Communists in China

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Why were the Communists able to come to power in China?



The Communists were able to come to power principally because of the policies and actions used by the Guomindang of which the CCP (Chinese Communist Party) took advantage. However in addition to this, there were also significant factors such as the conditions during the beginning of the twentieth century complications in the republic China and the Japanese War (1937-45), which led to the vulnerability and insufficiency of the GMD during the Civil War. Their leader, Chiang Kai-shek, lost the support of the majority, mainly peasants and intellectuals, to the CCP, which contributed to their success in war, and he was no longer able to continue dictating China. In combination with GMD?s actions, Mao Zedong, the communist leader was able to take over and declare, the by then already united nation, the Peoples Republic of China.


The discontent in China was rooted in problems, which arose during the early twentieth century. In addition to this the CCP was able to use the situation in order to give people hope as well as help, which won the majority to the communist side.


Until the early twentieth century, China?s rule was based on dynasties, which followed the Confucian theories. The Chinese thought of their nation as ?Zhongguo?-the center of the world, disclaiming any interest in the west. The Qing dynasty, established in 1644, ruled China over 250 years.


Already during the nineteenth century, China had been weakened through foreign trade, war and influence. As the discontentment increased, the people wanted to alter the situation and showed concern about the outcome of the ?Boxer Rebellion?.


This Rebellion and its aftermath prompted some reforms in China. However, it was a case of ?too little, too late?. The Qing dynasty was seen to be failing the people of China. It had lost its right to the Mandate from Heaven.


In 1908 the Dowager Empress, CiXi, died and her three year-old grand nephew, PuYi, was proclaimed emperor. The discontent grew even further, therefore several groups, such as the Tongmenghui, organized to overthrow the Qing. Surprisingly, the actual uprising developed on 10 October 1911 among a group of plotters in the army, which soon controlled the province of Wuchang. This action inspired others and due to the consequences of the ?Wuchang Uprising?.


On 1 January 1912 Sun Yatsen (a member of Tongmenghui) was announced the provincial president of the Republic of China. Still, he was forced to resign from the provisional presidency because of Yuan Shikai, who organized the abdication of the Qing emperor in return for his own appointment as president of the republic.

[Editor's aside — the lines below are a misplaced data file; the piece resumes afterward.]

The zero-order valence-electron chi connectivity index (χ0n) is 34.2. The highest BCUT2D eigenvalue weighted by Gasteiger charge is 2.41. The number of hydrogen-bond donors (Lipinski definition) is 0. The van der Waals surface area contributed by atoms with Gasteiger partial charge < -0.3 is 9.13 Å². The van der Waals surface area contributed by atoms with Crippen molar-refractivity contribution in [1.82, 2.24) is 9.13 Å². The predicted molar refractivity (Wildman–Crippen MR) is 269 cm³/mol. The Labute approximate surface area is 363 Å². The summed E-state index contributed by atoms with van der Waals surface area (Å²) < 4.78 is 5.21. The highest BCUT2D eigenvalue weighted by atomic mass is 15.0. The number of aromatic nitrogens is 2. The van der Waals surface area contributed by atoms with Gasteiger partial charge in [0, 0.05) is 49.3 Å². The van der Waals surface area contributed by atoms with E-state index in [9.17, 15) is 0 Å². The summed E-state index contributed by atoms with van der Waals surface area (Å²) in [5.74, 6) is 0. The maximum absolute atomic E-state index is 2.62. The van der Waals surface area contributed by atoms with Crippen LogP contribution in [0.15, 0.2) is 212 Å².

Also in 1912, a new revolutionary party was formed. This party, called the Guomindang, believed in parliamentary democracy and the principle of electing the officials. Because Yuan disagreed with GMD?s ideas, he outlawed it in 1913.


One year later WWI broke out in Europe and Japan took advantage of the outbreak. By 1915, they invaded Quingdao and confronted Yuan Shikai with a list of twenty one demands, to some extend controlling and influencing the economic situation on China. These demands were not only exceptionally harmful to the economy but they were also seen as extreme humiliations to the Chinese people.


In 1916, after Yuan?s death, Sun Yatsen took over the nation. He promoted modernization and the ?revolt against obedience?.


When the First World War ended the Chinese assumed their allies would reward them. Due to rejection of the award, they developed a New Culture movement, which was pro democracy and education, but rejected Confucianism and ?old ways?. Furthermore, they declined the democratic systems of Great Britain and France.


In 1919, when at Versailles the allies decided not to reward China, the people were outraged. A rebellion, called May 4th Movement took place, demanding a more Socialist system. At this stage, the Soviet regimes and their withdrawal from the war started to appear to the Chinese.


Two years after the signing of the Treaty, in 1921, the Chinese Communist Party (CCP) was set up in Beijing and Paris, with leaders Mao Zedong and Chou Enlan.


In sum, the Chinese had lived in insecure conditions, of which some are due to major problems and disruption after European penetration in early nineteenth century. Therefore, the people were looking for a government, which would bring solutions and put a final end to their struggle.



In order for the Communists to come to power, they turned the mistakes of Guomindang?s policies and actions